Classes2 (copy)

Kindergarten students follow their teacher on the first day of school in 2018 at Emerald Hill Elementary School.

Anxiety is high for parents, staff, and teachers as decisions are made for returning to school buildings. There are many factors to consider and much that we still don’t know.

The top priority must be the safety and well-being of all involved. We’re seeing the effects of areas in the country that “opened up” too soon. Is it worth risking even one life to be back in the buildings next month?

When the pandemic began, it appeared that only the elderly were severely affected. Over time, the age of those affected has shifted younger. People in the age range of most of our teachers are testing positive and dying.

Some young children have contracted the virus and have died, but fewer than adults. What is to say that that will not change?

Summer camps have closed due to positive cases. If students contract the virus, potentially they could give it to teachers or their family members. How many children are being raised by grandparents who are of the age that is of high risk?

Early on the experts made recommendations based on what they knew at the time. With more evidence, recommendations changed. We’re only a few months into this pandemic and we’ve seen countless changes in guidance.

Experts didn’t deliberately give bad advice; they learned more about the virus. In the past, researchers and experts had time to study and analyze before giving public guidance. COVID-19 spreads rapidly and our means of communication is immediate. Society’s increased mobility allows for faster and greater spread. We’re just beginning to discover the long-term effects that survivors will deal with for the rest of their lives.

It’s gratifying that people are finally realizing that face-to-face instruction is better for the majority of students. It’s true that being in school will benefit many, but “being in school” won’t be a return to “normal.”

How quickly attitudes changed. Folks have gone from praising teachers to accusing them of not wanting to “return” to work. Teachers are concerned for the welfare of their students. They drove through neighborhood, called, emailed and fed students.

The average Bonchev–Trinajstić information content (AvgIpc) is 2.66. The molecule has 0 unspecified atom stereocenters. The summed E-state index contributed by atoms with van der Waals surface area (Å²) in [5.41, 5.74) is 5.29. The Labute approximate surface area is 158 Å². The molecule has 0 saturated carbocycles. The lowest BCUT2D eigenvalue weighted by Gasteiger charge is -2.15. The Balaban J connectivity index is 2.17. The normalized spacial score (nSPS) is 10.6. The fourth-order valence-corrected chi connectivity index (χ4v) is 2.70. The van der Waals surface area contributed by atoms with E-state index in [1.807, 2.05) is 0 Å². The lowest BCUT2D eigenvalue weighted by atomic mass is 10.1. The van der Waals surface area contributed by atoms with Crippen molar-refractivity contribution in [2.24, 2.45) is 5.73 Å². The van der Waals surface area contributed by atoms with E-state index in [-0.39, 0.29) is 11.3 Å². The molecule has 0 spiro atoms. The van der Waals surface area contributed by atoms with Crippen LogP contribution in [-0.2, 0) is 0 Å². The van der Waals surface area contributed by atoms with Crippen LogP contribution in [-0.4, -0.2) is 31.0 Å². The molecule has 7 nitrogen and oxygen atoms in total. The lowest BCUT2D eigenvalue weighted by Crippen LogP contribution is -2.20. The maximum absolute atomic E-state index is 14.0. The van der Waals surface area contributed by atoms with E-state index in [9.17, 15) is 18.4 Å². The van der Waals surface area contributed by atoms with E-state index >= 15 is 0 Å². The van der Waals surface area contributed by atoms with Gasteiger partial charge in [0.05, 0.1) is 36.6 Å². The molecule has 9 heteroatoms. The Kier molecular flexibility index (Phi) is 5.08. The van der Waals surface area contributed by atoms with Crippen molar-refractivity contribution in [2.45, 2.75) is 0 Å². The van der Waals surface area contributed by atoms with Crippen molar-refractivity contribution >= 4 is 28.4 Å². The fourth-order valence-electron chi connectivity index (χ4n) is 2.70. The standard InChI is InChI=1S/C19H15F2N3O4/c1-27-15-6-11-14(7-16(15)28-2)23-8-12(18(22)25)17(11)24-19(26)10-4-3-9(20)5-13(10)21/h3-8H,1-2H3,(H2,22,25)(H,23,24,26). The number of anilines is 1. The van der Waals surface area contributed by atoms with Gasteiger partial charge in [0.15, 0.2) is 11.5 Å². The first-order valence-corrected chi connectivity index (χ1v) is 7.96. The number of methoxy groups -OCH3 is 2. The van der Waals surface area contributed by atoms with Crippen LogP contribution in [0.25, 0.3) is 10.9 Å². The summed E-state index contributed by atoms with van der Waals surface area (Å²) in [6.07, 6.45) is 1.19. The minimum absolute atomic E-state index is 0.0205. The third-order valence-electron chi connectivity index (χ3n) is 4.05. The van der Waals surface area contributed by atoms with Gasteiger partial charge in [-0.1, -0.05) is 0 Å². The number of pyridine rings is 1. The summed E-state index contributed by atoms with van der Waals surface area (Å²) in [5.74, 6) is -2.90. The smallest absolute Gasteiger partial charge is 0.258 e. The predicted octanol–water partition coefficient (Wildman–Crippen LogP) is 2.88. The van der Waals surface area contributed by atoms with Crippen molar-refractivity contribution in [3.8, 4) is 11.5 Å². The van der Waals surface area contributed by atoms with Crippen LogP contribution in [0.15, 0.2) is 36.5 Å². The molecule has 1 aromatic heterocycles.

Now teachers are being maligned and criticized because they’re concerned for their own safety and the safety of their students. Teachers have died protecting their students. Contrary to what some think, there aren’t hordes of prospective teachers (and bus drivers) waiting to fill the ranks. There’s a nationwide teacher shortage and lack of concern for the welfare of teachers only discourages more from choosing teaching as a profession.

Teachers haven’t been on vacation. They worked virtually through the end of the school year. Some did a better job than others and that’s an issue the administration must address because online instruction will continue in some form. Are corporate employees who work remotely accused of being on vacation?

Many school divisions are proposing a hybrid approach that allow parents choices. How will teachers manage instruction? The local task force met only once to consider the options.

The virus is airborne so it’s an internal “threat.” None of the HVAC systems in our buildings are capable of providing the clean air needed to reduce the spread. If masks aren’t required, the virus spreads more quickly regardless of social distancing.

Teachers and staff are literally on the front lines. Will they be provided with free and frequent testing and PPE? The safety of our teachers and staff is paramount to operating our schools. Threats and accusations won’t achieve a workable solution. Go slow. Lives are at stake. Open buildings when it’s safer for everyone involved.

Elizabeth Hutchins is a

former educator and served 16 years on the Culpeper County School Board.

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